For many women with PMS and PMDD, the days afterward are not only followed by relief but also by guilt and shame. This can lead to an extra effort to be accommodating, understanding, and cheerful.

And if the understanding and cheerful partner doesn't bring up what she might actually need to talk about, the things that might be a bit uncomfortable or unnecessarily difficult at times. And she and her partner could actually have a very good and constructive conversation about it if one of them just brought it up at the right time...

4 Strategies for managing PMS/PMDD together

1. Acceptance

Think of the menstrual cycle as a year. During spring and summer, it's bright and warm, life is easy, and energy flows. Then comes autumn, and the days get shorter. It's time for rest, to reduce activity and snuggle indoors with a cup of hot chocolate and a blanket. It doesn't matter how much you wish it were sunny and warm. Or how you, as a partner, think it should be sunny and warm because it was in July.

No one can change their biological sensitivity to hormones with willpower or attitude. Many with PMS would give anything to not feel as they do at that moment, and to be able to behave differently. PMS is no one's fault! If you can consider it a shared challenge to manage and relate to in the relationship, it's a good start! Hanging out at the beach in November might not be so great after all, but cuddling indoors can be for sure.

2. Get your head around it

Map out the symptoms, it increases your preparedness. There are several good apps for this. Then mark upcoming days on the calendar, just like you would for other important things. This applies to both of you!

Many times, it's difficult to notice when the mood begins to change, so it's good if you as a partner also keep track. Being prepared and understanding the forces at play increases your ability to react in a helpful way.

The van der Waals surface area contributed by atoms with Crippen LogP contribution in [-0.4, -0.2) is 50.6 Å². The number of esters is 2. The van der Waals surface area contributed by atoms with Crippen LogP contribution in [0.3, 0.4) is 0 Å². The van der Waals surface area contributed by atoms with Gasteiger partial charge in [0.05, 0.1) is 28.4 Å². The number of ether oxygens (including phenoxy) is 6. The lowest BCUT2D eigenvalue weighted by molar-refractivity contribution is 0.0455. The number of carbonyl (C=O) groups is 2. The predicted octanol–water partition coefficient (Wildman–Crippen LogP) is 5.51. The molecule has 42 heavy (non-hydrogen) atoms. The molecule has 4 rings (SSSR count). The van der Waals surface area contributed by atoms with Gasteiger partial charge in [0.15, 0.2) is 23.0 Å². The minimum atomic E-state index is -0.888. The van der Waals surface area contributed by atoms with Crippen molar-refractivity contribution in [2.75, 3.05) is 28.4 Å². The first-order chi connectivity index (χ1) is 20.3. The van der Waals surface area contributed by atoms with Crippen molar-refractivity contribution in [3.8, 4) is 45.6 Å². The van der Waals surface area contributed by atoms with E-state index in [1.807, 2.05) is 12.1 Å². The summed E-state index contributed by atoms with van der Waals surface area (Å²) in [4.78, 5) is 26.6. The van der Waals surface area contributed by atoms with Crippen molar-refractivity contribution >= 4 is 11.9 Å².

3. Work with timing

Strive for flexibility in the planning during these days. Also, consider what you/your partner usually feel good doing. Also, consider what typically increases stress, especially during PMS.

Discuss in advance how you can best help each other handle difficult situations that may arise during PMS. Perhaps you can agree that certain topics can wait a few days? A shared list where you park the issue? This relies on both taking responsibility to then bring up the issue again. The one who may feel strong stress or frustration in the moment needs to feel secure that what triggered the feeling won't be forgotten.

One piece of advice is not to discuss important issues at that moment, or at least not to make any important decisions. Talking about the relationship or the future is often easier (and more enjoyable) on other days of the month.

4. Validate!

Perhaps most importantly – make it a habit to check in with each other. Ask how it's going, listen with curiosity, and validate! Show that you understand how your partner feels during PMS and that the feelings are understandable. (Even if the feelings aren't the same as what you would feel, they are understandable given the circumstances.)

What kind of validation does you/your partner need when you feel that PMS affects the relationship? Is it a warm hug, being listened to, being left alone, or being encouraged to meet a friend or take a walk? Talk about it in advance so that you/your partner know. It's not obvious that someone who radiates irritation is longing for a hug!